Pipes under Auckland Harbour Bridge get TLC


Did you know that the Auckland Harbour Bridge has two water pipes strapped to its belly that provide clean drinking water to about 180,000 North Shore residents? Appropriately named North Shore Pipeline 1 and North Shore Pipeline 2, the two pipelines are twins in every sense.

Both are 60 years young. They are also the same height and width at just over two kilometres long and a little over half a metre wide.

The twins feed fresh drinking water from giant reservoirs on the city side of the bridge to many of North Shore's southern suburbs like Devonport, Takapuna, Glenfield, Wairau Valley, Birkenhead and Northcote.

Together with construction partner Pipeline and Civil, we are embarking on a $1.2 million repair project on the watermains this month. Project manager Thavarajah Veluppillai says they aim to finish the work in July, when traditionally the demand on the network is a lot lower.

“Our plan for the next three months is to replace several roller supports and bearing plates as well as repair corroded sections of the pipeline, during the time of year the demand on our network is a lot lower.

“The roller and bearing plates are crucial for protecting the lifespan of both pipelines: allowing for easy restriction and expansion, during changing temperatures between the summer and winter months.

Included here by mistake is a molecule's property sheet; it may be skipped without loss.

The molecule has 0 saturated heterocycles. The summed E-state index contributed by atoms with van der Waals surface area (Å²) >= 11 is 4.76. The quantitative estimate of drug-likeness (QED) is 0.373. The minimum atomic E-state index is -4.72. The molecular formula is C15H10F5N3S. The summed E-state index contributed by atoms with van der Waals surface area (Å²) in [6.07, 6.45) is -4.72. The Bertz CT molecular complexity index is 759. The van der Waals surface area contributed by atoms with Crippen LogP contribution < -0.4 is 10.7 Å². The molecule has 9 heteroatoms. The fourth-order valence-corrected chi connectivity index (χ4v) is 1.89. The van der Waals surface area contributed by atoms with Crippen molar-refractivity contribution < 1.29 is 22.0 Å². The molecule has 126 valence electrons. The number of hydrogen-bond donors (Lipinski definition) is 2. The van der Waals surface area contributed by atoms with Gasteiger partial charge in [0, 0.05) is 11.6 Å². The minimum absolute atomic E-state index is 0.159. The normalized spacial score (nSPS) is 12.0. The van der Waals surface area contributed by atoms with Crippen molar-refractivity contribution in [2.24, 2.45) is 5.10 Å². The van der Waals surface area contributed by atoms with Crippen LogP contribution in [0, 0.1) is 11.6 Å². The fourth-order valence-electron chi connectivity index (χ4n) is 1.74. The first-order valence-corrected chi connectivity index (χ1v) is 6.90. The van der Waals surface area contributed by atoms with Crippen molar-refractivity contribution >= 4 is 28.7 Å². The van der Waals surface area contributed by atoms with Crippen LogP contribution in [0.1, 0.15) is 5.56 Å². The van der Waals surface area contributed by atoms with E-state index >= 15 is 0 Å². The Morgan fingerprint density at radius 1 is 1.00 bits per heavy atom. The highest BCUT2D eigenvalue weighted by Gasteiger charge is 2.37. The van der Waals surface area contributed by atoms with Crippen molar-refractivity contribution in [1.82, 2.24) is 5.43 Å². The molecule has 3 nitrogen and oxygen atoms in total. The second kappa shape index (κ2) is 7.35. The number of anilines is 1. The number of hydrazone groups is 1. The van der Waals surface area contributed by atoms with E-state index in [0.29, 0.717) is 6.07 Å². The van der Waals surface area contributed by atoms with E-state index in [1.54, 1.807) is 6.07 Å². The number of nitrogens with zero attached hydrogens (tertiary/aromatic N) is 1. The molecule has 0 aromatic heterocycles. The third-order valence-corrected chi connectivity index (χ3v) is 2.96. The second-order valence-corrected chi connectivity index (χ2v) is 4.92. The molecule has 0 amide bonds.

Veluppillai says the importance of these pipes can't be understated.

"If something goes wrong with one of these pipes, much of the lower North Shore could go without water.

“To reduce the risk of this happening, we plan to take a gradual approach to carry out the necessary repairs and we’ll be shutting down one pipe at a time to allow the team to carry out more critical work while the other remains open.

“We’ll also be actively topping up the reservoirs around the North Shore before the planned shutdowns to ensure residents and businesses have constant access to safe and reliable drinking water while we continue to build up the resiliency of our network.

“Our team will be working around the clock - 24 hours a day, Monday to Friday – to help us get this critical work done in three months.

“The work will be done from the suspended walkway under the bridge so there will be no disruption to the traffic on the Auckland Harbour Bridge.”